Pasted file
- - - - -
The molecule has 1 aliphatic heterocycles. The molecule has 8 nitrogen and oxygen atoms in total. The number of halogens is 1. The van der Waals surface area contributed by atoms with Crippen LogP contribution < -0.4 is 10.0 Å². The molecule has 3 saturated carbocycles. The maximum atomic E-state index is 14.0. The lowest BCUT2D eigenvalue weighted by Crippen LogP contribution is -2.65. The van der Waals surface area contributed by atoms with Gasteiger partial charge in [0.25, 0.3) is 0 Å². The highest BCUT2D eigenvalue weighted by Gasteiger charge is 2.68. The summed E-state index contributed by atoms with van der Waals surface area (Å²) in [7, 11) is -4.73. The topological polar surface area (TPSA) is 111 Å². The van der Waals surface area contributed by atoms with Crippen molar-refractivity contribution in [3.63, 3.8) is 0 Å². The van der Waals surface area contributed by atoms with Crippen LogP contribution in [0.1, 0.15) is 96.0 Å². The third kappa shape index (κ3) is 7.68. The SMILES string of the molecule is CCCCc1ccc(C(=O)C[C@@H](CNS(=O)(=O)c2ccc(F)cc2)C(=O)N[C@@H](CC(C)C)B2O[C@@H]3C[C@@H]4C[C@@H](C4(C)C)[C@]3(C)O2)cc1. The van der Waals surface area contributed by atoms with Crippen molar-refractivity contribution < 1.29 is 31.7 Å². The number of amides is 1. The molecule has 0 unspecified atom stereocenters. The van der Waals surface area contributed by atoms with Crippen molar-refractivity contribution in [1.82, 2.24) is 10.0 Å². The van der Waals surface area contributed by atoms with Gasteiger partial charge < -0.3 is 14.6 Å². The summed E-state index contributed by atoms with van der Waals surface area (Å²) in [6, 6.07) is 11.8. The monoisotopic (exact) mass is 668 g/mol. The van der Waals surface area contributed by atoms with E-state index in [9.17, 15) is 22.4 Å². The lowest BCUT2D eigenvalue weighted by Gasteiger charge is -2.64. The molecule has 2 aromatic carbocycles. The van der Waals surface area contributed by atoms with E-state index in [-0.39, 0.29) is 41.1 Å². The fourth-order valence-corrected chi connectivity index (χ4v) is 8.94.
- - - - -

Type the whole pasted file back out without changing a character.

The molecule has 1 aliphatic heterocycles. The molecule has 8 nitrogen and oxygen atoms in total. The number of halogens is 1. The van der Waals surface area contributed by atoms with Crippen LogP contribution < -0.4 is 10.0 Å². The molecule has 3 saturated carbocycles. The maximum atomic E-state index is 14.0. The lowest BCUT2D eigenvalue weighted by Crippen LogP contribution is -2.65. The van der Waals surface area contributed by atoms with Gasteiger partial charge in [0.25, 0.3) is 0 Å². The highest BCUT2D eigenvalue weighted by Gasteiger charge is 2.68. The summed E-state index contributed by atoms with van der Waals surface area (Å²) in [7, 11) is -4.73. The topological polar surface area (TPSA) is 111 Å². The van der Waals surface area contributed by atoms with Crippen molar-refractivity contribution in [3.63, 3.8) is 0 Å². The van der Waals surface area contributed by atoms with Crippen LogP contribution in [0.1, 0.15) is 96.0 Å². The third kappa shape index (κ3) is 7.68. The SMILES string of the molecule is CCCCc1ccc(C(=O)C[C@@H](CNS(=O)(=O)c2ccc(F)cc2)C(=O)N[C@@H](CC(C)C)B2O[C@@H]3C[C@@H]4C[C@@H](C4(C)C)[C@]3(C)O2)cc1. The van der Waals surface area contributed by atoms with Crippen molar-refractivity contribution < 1.29 is 31.7 Å². The number of amides is 1. The molecule has 0 unspecified atom stereocenters. The van der Waals surface area contributed by atoms with Crippen molar-refractivity contribution in [1.82, 2.24) is 10.0 Å². The van der Waals surface area contributed by atoms with Gasteiger partial charge < -0.3 is 14.6 Å². The summed E-state index contributed by atoms with van der Waals surface area (Å²) in [6, 6.07) is 11.8. The monoisotopic (exact) mass is 668 g/mol. The van der Waals surface area contributed by atoms with E-state index in [9.17, 15) is 22.4 Å². The lowest BCUT2D eigenvalue weighted by Gasteiger charge is -2.64. The molecule has 2 aromatic carbocycles. The van der Waals surface area contributed by atoms with E-state index in [-0.39, 0.29) is 41.1 Å². The fourth-order valence-corrected chi connectivity index (χ4v) is 8.94.